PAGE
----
Red Tape, Part II
By blueprints on Feb 21, 2011
As I wrote last week, we recently announced the StorageTek T10000C Tape Drive, and along with it we released a number of related papers. I've been associated with publishing best practices papers for over a decade and it seems like there is no topic with less glamor for the writer – yet more importance for the reader – than the combined topics of backup/archive and restore/retrieve. The challenge has grown exponentially with the growth of disk storage. I remember the first time we sold a terabyte of storage: it was a room full of (big, heat-generating/power-consuming) 250 MB drives, costing millions of dollars. Now, just my home configuration consists of roughly 6 terabytes of disk.
How do you back up all of that storage? Tape: really fast tape. And, lots of it. This creates a whole variety of very interesting challenges today, elevating the topic to – at the very least – glamorous, but I think it qualifies as being downright hot! Fascinating areas include optimizing retrieving information from a vast achive of tape units, making sure that when you have backed up onto tape you can be sure it was done so without errors, and then there is the whole challenge of providing security. We have a paper for that!
Let's start off with the challenge of finding information on a serial, as opposed to random access, device. It can be done with brute force, and there are expensive solutions to assist, but the T10000C has a built in accelerator that relieves your system from the overhead. Learn how to use it by reading the concise Using Oracle's StorageTek Search Accelerator, by Oracle engineer Dwayne Edling.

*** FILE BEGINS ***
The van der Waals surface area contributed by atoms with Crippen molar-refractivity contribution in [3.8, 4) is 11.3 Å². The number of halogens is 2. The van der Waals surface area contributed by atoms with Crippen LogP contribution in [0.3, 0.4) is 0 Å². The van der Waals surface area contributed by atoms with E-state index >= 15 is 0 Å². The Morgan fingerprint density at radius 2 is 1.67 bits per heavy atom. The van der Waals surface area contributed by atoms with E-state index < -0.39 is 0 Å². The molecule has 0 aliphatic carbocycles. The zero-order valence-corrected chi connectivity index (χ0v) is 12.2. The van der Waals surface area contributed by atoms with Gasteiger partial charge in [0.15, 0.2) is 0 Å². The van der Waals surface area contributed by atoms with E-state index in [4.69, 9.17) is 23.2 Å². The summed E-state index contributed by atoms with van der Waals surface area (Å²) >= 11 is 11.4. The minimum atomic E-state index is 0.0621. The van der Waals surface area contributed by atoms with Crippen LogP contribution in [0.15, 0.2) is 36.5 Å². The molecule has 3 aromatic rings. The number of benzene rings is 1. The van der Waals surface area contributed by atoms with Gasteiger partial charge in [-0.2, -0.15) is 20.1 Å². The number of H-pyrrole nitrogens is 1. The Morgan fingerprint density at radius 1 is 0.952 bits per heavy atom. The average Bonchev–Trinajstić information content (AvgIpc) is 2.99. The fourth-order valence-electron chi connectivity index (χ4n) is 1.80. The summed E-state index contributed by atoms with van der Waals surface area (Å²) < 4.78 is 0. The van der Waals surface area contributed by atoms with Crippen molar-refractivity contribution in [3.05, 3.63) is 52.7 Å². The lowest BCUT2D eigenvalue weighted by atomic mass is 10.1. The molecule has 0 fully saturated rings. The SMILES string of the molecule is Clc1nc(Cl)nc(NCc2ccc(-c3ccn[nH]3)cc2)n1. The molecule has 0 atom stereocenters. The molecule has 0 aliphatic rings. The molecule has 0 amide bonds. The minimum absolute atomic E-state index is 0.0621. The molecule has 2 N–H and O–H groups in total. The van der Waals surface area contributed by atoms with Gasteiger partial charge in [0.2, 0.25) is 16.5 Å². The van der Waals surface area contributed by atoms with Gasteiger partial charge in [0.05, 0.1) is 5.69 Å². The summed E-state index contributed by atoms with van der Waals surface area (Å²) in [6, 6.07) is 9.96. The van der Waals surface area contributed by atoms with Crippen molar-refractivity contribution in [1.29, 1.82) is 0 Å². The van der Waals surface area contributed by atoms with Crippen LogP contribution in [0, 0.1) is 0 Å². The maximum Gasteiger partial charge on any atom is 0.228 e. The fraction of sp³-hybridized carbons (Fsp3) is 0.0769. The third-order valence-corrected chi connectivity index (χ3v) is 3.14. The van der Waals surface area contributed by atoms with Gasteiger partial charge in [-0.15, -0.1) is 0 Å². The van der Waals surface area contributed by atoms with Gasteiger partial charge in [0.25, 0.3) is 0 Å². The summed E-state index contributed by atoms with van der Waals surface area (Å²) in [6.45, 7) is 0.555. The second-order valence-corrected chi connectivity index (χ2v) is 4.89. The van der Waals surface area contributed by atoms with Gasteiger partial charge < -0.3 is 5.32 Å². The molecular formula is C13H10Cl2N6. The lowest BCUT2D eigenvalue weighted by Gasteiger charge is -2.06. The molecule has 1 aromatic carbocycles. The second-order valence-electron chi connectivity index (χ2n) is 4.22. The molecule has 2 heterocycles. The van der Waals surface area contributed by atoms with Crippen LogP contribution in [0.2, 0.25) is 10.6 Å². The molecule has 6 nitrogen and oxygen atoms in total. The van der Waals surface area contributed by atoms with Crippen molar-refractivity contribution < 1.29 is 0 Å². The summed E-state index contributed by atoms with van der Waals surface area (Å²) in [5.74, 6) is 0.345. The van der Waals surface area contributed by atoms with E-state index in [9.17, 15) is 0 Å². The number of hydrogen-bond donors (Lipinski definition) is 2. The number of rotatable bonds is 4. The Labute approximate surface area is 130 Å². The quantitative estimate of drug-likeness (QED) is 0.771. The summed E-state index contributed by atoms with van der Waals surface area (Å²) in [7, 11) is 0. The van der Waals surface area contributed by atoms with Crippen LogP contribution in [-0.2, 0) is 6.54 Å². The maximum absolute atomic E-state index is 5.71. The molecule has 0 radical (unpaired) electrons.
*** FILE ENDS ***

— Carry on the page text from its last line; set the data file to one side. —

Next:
Consider: you have invested big bucks to archive your priceless information onto potentially thousands of tapes. Of course, the latest tape drives all verify using ECC and CRC. However, these do not protect data that is being moved outside the storage device, resulting in a chance for data corruption as it is migrated across the storage landscape. The T10000C addresses this one step further by validating CRC check-sums generated at the host using Oracle's StorageTek Data Integrity Validation Solution (DIV). The brief article StorageTek Data Integrity Validation for the StorageTek T10000C Tape Drive, by the prolific Dwayne Edling, explains this problem in detail and presents some of the details of DIV.
Finally,we don't think twice about encrypting sensitive data on disks – what about on tape? One important aspect of enterprise security is the physical aspect: if someone stole the compact tape media, they could uncover all of your darkest secrets. The Oracle Key Manager (OKM) working with the Sun Crypto Accelerator 6000 provides a clean and highly efficient solution. You can read about this powerful combination in Oracle Key Manager Version 2.x Security and Authentication White Paper.
I have to be honest: I had never thought of Tape as a hot topic before. My bad!